I'm a student pilot, and all the textbooks and online resources I'm reading show a pitch down as a forward force acting on the top of the propeller (causing the resulting forward force on the right side of the prop, thus a left yaw). Where does this force come from? Isn't a pitch down a downward force on the prop hub, since the rotation is occurring about the airplane's center of gravity (behind the prop)?
The prop is a big gyro. It's the gyroscopic precession force created at the propeller when it's subjected to an input changing its axis of rotation, where, as with any gyro, the inertial resistance to the change in axis acts at 90 degrees rotationally to the input.
The airplane pitches down, rotating the axis (extending forward) of the propeller down, acting through the hub. Being a gyro that is being forced to change its axis vertically, it results in precession feedback acting through the hub at 90 degrees (as if there was a thrusting force at 3 o'clock), yawing the airplane to the left.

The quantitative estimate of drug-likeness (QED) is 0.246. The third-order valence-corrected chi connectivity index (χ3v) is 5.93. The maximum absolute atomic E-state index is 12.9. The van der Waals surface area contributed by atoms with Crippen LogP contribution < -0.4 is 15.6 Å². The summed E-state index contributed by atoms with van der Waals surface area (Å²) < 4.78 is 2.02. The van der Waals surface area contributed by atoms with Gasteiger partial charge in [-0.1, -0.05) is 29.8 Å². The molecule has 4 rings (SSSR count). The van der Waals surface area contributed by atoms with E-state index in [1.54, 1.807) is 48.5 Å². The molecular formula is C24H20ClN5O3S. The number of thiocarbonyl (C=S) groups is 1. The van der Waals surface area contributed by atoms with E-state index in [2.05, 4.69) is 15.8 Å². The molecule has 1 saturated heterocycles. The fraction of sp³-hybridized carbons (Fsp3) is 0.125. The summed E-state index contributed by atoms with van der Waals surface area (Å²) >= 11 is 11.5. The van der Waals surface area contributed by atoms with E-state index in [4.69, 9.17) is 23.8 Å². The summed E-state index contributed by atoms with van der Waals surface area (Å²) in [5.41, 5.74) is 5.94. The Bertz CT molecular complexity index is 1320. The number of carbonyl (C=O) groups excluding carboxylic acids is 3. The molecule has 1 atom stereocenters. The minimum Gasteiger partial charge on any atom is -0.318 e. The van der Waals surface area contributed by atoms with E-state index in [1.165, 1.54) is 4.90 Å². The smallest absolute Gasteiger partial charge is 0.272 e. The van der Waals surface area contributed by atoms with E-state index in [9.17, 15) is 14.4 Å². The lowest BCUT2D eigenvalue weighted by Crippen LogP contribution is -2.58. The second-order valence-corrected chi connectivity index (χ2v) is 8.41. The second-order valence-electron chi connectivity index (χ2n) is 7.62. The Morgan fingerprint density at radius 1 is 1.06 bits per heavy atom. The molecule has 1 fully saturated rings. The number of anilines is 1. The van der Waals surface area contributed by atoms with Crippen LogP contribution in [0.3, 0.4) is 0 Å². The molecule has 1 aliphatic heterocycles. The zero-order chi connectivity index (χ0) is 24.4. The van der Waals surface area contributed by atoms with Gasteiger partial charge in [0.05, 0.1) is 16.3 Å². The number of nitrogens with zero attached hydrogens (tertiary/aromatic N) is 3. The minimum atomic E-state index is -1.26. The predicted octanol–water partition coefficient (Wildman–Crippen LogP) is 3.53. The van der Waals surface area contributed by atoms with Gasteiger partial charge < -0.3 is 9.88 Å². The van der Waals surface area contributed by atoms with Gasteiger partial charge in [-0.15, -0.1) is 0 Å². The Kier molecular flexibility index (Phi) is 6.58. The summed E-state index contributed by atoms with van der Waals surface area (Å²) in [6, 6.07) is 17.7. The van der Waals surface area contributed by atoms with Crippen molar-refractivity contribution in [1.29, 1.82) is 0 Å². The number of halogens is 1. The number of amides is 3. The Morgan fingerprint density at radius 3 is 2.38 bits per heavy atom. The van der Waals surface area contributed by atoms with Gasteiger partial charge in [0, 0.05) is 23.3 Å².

It doesn't matter where the prop's axis is in relation to the rotational axis of the airplane in pitch, just that its axis changes as the airplane pitches.
The best way to experience it is to take off in a tail dragger with a large prop, like a Cessna 180, and force the tail up early in the takeoff run before the rudder is having any effect. The swing to the left from propeller precession is pretty strong.
Grab a bicycle wheel, get it spinning, then try to change its plane of rotation.
Rotating objects (such as a frisbee) tend to stay in the same plane of rotation, indeed, this is what makes them valuable as orientation references when visual cues are lost.
A spinning prop is no different in its behavior. When you pitch down, you are changing the plane. One way to see it is to consider the prop as a spinning disk. When you tilt it, the parts of the disk 90 degrees from where you tilt experience the greatest change in direction. This is why pitching at 6 and 12 o'clock produces yaw at 3 and 9 o'clock.
It is the rotational energy of the disk changing direction that causes the yaw.